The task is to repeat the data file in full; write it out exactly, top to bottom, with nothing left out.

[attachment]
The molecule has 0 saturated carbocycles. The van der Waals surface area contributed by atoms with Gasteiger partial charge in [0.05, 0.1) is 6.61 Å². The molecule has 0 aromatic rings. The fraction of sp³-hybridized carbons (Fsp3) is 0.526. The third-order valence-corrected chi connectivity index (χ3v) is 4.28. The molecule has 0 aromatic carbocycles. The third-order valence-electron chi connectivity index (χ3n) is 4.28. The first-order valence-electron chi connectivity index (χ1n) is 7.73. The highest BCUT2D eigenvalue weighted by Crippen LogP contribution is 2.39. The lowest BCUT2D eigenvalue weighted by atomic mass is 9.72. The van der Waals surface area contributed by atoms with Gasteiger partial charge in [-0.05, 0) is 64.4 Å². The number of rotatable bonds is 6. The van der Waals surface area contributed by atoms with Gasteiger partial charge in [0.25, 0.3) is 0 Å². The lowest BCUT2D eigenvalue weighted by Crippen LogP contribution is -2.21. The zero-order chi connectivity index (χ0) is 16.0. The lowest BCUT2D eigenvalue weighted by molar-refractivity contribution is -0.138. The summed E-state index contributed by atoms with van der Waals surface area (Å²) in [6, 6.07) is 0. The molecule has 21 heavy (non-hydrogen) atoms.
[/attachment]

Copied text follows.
The molecule has 0 saturated carbocycles. The van der Waals surface area contributed by atoms with Gasteiger partial charge in [0.05, 0.1) is 6.61 Å². The molecule has 0 aromatic rings. The fraction of sp³-hybridized carbons (Fsp3) is 0.526. The third-order valence-corrected chi connectivity index (χ3v) is 4.28. The molecule has 0 aromatic carbocycles. The third-order valence-electron chi connectivity index (χ3n) is 4.28. The first-order valence-electron chi connectivity index (χ1n) is 7.73. The highest BCUT2D eigenvalue weighted by Crippen LogP contribution is 2.39. The lowest BCUT2D eigenvalue weighted by atomic mass is 9.72. The van der Waals surface area contributed by atoms with Gasteiger partial charge in [-0.05, 0) is 64.4 Å². The number of rotatable bonds is 6. The van der Waals surface area contributed by atoms with Gasteiger partial charge in [0.25, 0.3) is 0 Å². The lowest BCUT2D eigenvalue weighted by Crippen LogP contribution is -2.21. The zero-order chi connectivity index (χ0) is 16.0. The lowest BCUT2D eigenvalue weighted by molar-refractivity contribution is -0.138. The summed E-state index contributed by atoms with van der Waals surface area (Å²) in [6, 6.07) is 0. The molecule has 21 heavy (non-hydrogen) atoms.